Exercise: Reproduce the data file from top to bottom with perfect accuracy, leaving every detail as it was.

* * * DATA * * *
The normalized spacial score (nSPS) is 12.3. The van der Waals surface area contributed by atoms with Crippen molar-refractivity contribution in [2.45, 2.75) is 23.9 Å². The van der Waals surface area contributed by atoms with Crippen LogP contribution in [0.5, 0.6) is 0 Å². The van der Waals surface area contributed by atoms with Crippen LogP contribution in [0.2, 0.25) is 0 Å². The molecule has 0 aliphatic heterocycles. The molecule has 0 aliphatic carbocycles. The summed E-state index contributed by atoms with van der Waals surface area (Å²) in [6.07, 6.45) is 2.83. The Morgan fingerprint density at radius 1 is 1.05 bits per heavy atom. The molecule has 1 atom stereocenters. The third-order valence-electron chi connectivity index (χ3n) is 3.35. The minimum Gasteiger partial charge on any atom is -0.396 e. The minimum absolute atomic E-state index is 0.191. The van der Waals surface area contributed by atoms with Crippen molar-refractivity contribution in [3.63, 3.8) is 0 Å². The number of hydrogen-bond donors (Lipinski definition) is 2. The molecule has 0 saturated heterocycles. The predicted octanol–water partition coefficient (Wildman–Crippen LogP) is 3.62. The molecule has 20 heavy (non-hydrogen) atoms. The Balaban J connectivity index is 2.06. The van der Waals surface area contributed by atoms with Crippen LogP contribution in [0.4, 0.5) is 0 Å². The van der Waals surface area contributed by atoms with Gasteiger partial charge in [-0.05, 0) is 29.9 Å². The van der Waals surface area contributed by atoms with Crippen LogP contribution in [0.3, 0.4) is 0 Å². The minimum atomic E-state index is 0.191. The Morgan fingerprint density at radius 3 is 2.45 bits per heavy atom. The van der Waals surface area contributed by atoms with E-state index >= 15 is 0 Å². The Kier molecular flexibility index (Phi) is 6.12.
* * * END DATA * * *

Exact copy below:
The normalized spacial score (nSPS) is 12.3. The van der Waals surface area contributed by atoms with Crippen molar-refractivity contribution in [2.45, 2.75) is 23.9 Å². The van der Waals surface area contributed by atoms with Crippen LogP contribution in [0.5, 0.6) is 0 Å². The van der Waals surface area contributed by atoms with Crippen LogP contribution in [0.2, 0.25) is 0 Å². The molecule has 0 aliphatic heterocycles. The molecule has 0 aliphatic carbocycles. The summed E-state index contributed by atoms with van der Waals surface area (Å²) in [6.07, 6.45) is 2.83. The Morgan fingerprint density at radius 1 is 1.05 bits per heavy atom. The molecule has 1 atom stereocenters. The third-order valence-electron chi connectivity index (χ3n) is 3.35. The minimum Gasteiger partial charge on any atom is -0.396 e. The minimum absolute atomic E-state index is 0.191. The van der Waals surface area contributed by atoms with Crippen molar-refractivity contribution in [3.63, 3.8) is 0 Å². The number of hydrogen-bond donors (Lipinski definition) is 2. The molecule has 0 saturated heterocycles. The predicted octanol–water partition coefficient (Wildman–Crippen LogP) is 3.62. The molecule has 20 heavy (non-hydrogen) atoms. The Balaban J connectivity index is 2.06. The van der Waals surface area contributed by atoms with Crippen LogP contribution in [0.4, 0.5) is 0 Å². The van der Waals surface area contributed by atoms with Gasteiger partial charge in [-0.05, 0) is 29.9 Å². The van der Waals surface area contributed by atoms with Crippen LogP contribution in [0.3, 0.4) is 0 Å². The minimum atomic E-state index is 0.191. The Morgan fingerprint density at radius 3 is 2.45 bits per heavy atom. The van der Waals surface area contributed by atoms with E-state index >= 15 is 0 Å². The Kier molecular flexibility index (Phi) is 6.12.